Cefdinir: (Moderate) It would be prudent to recommend alternative or additional contraception when oral contraceptives (OCs) are used in conjunction with antibiotics. It was previously thought that antibiotics may decrease the effectiveness of OCs containing estrogens due to stimulation of metabolism or a reduction in enterohepatic circulation via changes in GI flora. One retrospective study reviewed the literature to determine the effects of oral antibiotics on the pharmacokinetics of contraceptive estrogens and progestins, and also examined clinical studies in which the incidence of pregnancy with OCs and antibiotics was reported. It was concluded that the antibiotics ampicillin, ciprofloxacin, clarithromycin, doxycycline, metronidazole, ofloxacin, roxithromycin, temafloxacin, and tetracycline did not alter plasma concentrations of OCs. Antituberculous drugs (e.g., rifampin) were the only agents associated with OC failure and pregnancy. Based on the study results, these authors recommended that back-up contraception may not be necessary if OCs are used reliably during oral antibiotic use. Another review concurred with these data, but noted that individual patients have been identified who experienced significant decreases in plasma concentrations of combined OC components and who appeared to ovulate; the agents most often associated with these changes were rifampin, tetracyclines, and penicillin derivatives. These authors concluded that because females most at risk for OC failure or noncompliance may not be easily identified and the true incidence of such events may be under-reported, and given the serious consequence of unwanted pregnancy, that recommending an additional method of contraception during short-term antibiotic use may be justified. During long-term antibiotic administration, the risk for drug interaction with OCs is less clear, but alternative or additional contraception may be advisable in selected circumstances. Data regarding progestin-only contraceptives or for newer combined contraceptive deliveries (e.g., patches, rings) are not available.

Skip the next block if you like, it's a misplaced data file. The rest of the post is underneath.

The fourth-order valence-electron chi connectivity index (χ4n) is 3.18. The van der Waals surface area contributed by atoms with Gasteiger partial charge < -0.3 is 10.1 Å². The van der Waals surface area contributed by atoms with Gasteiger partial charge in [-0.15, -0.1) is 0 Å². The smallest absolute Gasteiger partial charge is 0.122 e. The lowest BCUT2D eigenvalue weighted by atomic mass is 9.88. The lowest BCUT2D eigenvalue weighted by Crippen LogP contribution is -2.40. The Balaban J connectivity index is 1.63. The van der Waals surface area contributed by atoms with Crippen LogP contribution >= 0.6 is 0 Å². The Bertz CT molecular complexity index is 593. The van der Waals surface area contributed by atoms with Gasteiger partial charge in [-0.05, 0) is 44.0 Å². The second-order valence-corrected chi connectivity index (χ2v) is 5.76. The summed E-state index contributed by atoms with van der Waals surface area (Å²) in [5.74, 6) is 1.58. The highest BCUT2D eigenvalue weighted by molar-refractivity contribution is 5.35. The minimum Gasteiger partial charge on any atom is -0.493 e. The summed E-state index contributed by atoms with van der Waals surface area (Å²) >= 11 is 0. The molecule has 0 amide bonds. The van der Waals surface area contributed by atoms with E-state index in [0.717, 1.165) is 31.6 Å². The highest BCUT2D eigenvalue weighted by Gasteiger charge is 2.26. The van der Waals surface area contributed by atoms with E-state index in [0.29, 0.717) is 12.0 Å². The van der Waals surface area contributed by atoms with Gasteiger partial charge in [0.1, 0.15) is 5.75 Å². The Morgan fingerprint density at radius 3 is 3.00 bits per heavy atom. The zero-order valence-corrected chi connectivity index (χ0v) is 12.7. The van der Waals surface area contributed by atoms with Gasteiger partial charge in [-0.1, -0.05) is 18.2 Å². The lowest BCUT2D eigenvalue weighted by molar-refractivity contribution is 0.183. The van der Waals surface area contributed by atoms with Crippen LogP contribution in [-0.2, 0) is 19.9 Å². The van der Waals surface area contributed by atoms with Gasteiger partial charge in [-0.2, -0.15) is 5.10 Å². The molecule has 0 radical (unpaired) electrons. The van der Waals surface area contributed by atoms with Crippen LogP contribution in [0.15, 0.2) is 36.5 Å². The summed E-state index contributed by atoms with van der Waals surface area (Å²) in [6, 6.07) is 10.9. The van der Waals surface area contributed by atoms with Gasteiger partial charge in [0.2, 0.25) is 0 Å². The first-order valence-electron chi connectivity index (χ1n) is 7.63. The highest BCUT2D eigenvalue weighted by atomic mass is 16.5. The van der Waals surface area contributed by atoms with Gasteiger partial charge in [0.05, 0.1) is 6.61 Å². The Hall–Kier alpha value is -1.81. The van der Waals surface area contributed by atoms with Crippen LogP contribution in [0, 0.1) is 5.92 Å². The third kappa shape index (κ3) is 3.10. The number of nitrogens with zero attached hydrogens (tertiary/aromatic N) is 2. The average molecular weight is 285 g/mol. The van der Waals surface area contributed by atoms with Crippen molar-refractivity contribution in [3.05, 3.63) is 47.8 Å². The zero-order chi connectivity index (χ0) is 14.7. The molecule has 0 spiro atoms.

Cefditoren: (Moderate) It would be prudent to recommend alternative or additional contraception when oral contraceptives (OCs) are used in conjunction with antibiotics. It was previously thought that antibiotics may decrease the effectiveness of OCs containing estrogens due to stimulation of metabolism or a reduction in enterohepatic circulation via changes in GI flora. One retrospective study reviewed the literature to determine the effects of oral antibiotics on the pharmacokinetics of contraceptive estrogens and progestins, and also examined clinical studies in which the incidence of pregnancy with OCs and antibiotics was reported. It was concluded that the antibiotics ampicillin, ciprofloxacin, clarithromycin, doxycycline, metronidazole, ofloxacin, roxithromycin, temafloxacin, and tetracycline did not alter plasma concentrations of OCs. Antituberculous drugs (e.g., rifampin) were the only agents associated with OC failure and pregnancy. Based on the study results, these authors recommended that back-up contraception may not be necessary if OCs are used reliably during oral antibiotic use. Another review concurred with these data, but noted that individual patients have been identified who experienced significant decreases in plasma concentrations of combined OC components and who appeared to ovulate; the agents most often associated with these changes were rifampin, tetracyclines, and penicillin derivatives. These authors concluded that because females most at risk for OC failure or noncompliance may not be easily identified and the true incidence of such events may be under-reported, and given the serious consequence of unwanted pregnancy, that recommending an additional method of contraception during short-term antibiotic use may be justified. During long-term antibiotic administration, the risk for drug interaction with OCs is less clear, but alternative or additional contraception may be advisable in selected circumstances. Data regarding progestin-only contraceptives or for newer combined contraceptive deliveries (e.g., patches, rings) are not available.